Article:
Nothing I have read or seen could have prepared me for such a divergent narrative as that of the 2012 movie Kid by the Flemish director Fien Troch. The movie explores the way children reflect (and are reflected upon by) their immediate surroundings and their manner of dealing with new, traumatic experiences. It focuses on the life of two young brothers: seven-year-old Kid (Bent Simons) and nine-year-old Billy (Maarten Meeusen).
When their father disappears, the boys’ mother (Gabriela Carrizo) takes her sons to a remote farm hoping to maintain some sense of stability and normalcy in their lives.. Unfortunately, her husband left the family deeply in debt. Then what appears to be mafia guys come to the farm and threaten the woman (often Kid and Billy witness the threatening from a safe distance), until one day things turn from bad to worse when the debt collectors murder the mother ….
The young brothers, now under the care of their aunt and uncle, face a huge trauma. Its effect on their personalities and the way they deal with it is the essence of the movie’s narrative.
Director Troch chose an intriguing way to tell the story of Billy and the Kid. He opted to keep the camera at a distance from the actors and employed extremely wide shots and long takes. Almost all scenes were shot utilizing a fixed, stable camera – letting the movement in the frame (or the lack of it) attract the attention of the viewer. The entire film was shot in an objective manner; that is so that both the camera and the viewer takes the role of passive observer.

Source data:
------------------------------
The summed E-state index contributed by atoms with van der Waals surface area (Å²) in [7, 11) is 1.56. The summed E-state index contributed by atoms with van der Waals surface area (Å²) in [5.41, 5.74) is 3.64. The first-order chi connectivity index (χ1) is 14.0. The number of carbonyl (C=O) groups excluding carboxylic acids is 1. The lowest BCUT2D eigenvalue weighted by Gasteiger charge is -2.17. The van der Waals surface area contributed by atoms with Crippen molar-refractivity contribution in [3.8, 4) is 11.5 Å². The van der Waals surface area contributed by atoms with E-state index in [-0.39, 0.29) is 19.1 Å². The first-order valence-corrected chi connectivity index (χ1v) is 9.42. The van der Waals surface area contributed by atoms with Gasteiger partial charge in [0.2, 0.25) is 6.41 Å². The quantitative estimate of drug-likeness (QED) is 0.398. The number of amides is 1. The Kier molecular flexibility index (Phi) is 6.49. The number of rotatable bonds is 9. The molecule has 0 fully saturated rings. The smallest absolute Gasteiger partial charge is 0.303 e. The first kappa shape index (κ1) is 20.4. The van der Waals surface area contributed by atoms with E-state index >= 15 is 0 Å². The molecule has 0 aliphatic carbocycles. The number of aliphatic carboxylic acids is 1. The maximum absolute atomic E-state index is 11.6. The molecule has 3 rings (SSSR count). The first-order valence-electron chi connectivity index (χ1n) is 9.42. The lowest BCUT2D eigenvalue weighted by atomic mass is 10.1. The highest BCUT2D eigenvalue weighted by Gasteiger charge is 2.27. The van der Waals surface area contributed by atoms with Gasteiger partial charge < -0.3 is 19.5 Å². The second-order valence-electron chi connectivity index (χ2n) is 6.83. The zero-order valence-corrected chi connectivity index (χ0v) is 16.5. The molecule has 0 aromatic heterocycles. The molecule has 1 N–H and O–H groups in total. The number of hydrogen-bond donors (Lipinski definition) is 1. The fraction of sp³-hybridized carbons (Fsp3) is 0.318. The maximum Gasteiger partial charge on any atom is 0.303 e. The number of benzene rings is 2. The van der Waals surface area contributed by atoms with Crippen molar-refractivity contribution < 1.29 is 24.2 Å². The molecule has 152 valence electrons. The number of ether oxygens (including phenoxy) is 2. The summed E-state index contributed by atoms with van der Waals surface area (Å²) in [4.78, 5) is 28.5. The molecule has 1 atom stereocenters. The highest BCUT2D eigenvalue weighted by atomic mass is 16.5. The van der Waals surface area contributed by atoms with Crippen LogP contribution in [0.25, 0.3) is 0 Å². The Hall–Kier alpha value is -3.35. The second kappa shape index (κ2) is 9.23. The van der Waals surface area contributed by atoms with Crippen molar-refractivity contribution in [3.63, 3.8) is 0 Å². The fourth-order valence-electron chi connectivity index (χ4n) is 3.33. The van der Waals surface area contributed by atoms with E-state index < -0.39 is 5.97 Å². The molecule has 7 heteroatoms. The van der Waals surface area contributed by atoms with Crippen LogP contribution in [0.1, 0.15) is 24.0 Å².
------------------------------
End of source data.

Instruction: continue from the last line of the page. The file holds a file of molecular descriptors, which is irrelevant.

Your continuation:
While some may prefer Troch’s approach to storytelling, I found that it did not allow for much identification with the characters. When watching a Coming-of-Age film, one usually feels a need to identify with (or at least sympathize with) the young protagonists. In Kid, the viewer is kept at a distance. A scene that would usually evoke powerful emotions – like the death of a mother – feels somewhat remote, as if one is watching a documentary.
That objectivism, combined with the lack of camera movement, resulted in a sense of boredom for me. Thankfully, although both young actors were novices in front of a camera, they managed to perform well in roles one would consider challenging for even more experienced entertainers. Frequently they were required to maintain still poses and restricted expressions as they observed, in what appeared to be a passive manner, the events and the people around them. The usage of dialogue was also limited, thus further increasing the requirements for expressive acting performances. I hope that they will both continue developing their acting talents and that soon we will able to watch more films with them in the lead role.
The overwhelming sense of hopelessness never leaves the film – emphasized by a gloomy, melancholic score (comprised of Catholic and Christian orthodox chanting and even a break beat song). Unless one feels the need to expand his cinematic horizons, Kid is not a film I would whole heartedly recommend. Even its ending failed to evoke a powerful emotional response – which I yearned for…
Trailer of Kid
Film title: Kid (2012)
Release year: 2013, Prime Time, N279 Entertainment, Versus Production
Director: Fien Troch
Cast: Bent Simons, Gabriela Carrizo, Maarten Meeusen, Rit Ghoos, René Jacobs, Sander van Sweevelt and others